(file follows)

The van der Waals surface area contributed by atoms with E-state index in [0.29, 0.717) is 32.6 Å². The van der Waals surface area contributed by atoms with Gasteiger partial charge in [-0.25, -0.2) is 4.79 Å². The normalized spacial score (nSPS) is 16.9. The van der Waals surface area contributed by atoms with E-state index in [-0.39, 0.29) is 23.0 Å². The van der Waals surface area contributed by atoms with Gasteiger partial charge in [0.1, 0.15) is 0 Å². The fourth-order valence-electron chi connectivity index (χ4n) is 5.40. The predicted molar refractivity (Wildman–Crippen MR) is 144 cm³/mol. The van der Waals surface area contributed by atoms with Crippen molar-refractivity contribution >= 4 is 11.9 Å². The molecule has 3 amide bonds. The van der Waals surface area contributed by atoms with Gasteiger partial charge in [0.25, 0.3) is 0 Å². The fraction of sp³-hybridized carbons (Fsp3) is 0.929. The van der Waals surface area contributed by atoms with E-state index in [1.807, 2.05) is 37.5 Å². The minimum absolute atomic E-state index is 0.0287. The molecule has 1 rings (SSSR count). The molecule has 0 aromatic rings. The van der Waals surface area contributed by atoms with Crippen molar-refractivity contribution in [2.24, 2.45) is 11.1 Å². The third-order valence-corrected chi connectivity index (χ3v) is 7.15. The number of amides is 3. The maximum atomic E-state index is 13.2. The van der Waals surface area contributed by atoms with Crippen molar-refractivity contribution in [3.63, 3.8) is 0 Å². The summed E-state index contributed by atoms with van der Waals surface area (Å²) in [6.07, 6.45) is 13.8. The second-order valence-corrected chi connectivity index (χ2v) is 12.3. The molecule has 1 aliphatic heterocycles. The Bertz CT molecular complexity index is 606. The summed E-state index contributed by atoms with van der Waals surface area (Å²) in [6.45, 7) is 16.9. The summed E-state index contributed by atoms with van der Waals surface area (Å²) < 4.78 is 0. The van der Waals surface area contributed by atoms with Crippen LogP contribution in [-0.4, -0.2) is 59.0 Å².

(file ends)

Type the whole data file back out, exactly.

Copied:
The van der Waals surface area contributed by atoms with E-state index in [0.29, 0.717) is 32.6 Å². The van der Waals surface area contributed by atoms with Gasteiger partial charge in [-0.25, -0.2) is 4.79 Å². The normalized spacial score (nSPS) is 16.9. The van der Waals surface area contributed by atoms with E-state index in [-0.39, 0.29) is 23.0 Å². The van der Waals surface area contributed by atoms with Gasteiger partial charge in [0.1, 0.15) is 0 Å². The fourth-order valence-electron chi connectivity index (χ4n) is 5.40. The predicted molar refractivity (Wildman–Crippen MR) is 144 cm³/mol. The van der Waals surface area contributed by atoms with Crippen molar-refractivity contribution >= 4 is 11.9 Å². The molecule has 3 amide bonds. The van der Waals surface area contributed by atoms with Gasteiger partial charge in [0.25, 0.3) is 0 Å². The fraction of sp³-hybridized carbons (Fsp3) is 0.929. The van der Waals surface area contributed by atoms with E-state index in [1.807, 2.05) is 37.5 Å². The minimum absolute atomic E-state index is 0.0287. The molecule has 1 rings (SSSR count). The molecule has 0 aromatic rings. The van der Waals surface area contributed by atoms with Crippen molar-refractivity contribution in [2.24, 2.45) is 11.1 Å². The third-order valence-corrected chi connectivity index (χ3v) is 7.15. The number of amides is 3. The maximum atomic E-state index is 13.2. The van der Waals surface area contributed by atoms with Crippen molar-refractivity contribution in [3.63, 3.8) is 0 Å². The summed E-state index contributed by atoms with van der Waals surface area (Å²) in [6.07, 6.45) is 13.8. The second-order valence-corrected chi connectivity index (χ2v) is 12.3. The molecule has 1 aliphatic heterocycles. The Bertz CT molecular complexity index is 606. The summed E-state index contributed by atoms with van der Waals surface area (Å²) in [6.45, 7) is 16.9. The summed E-state index contributed by atoms with van der Waals surface area (Å²) < 4.78 is 0. The van der Waals surface area contributed by atoms with Crippen LogP contribution in [-0.4, -0.2) is 59.0 Å².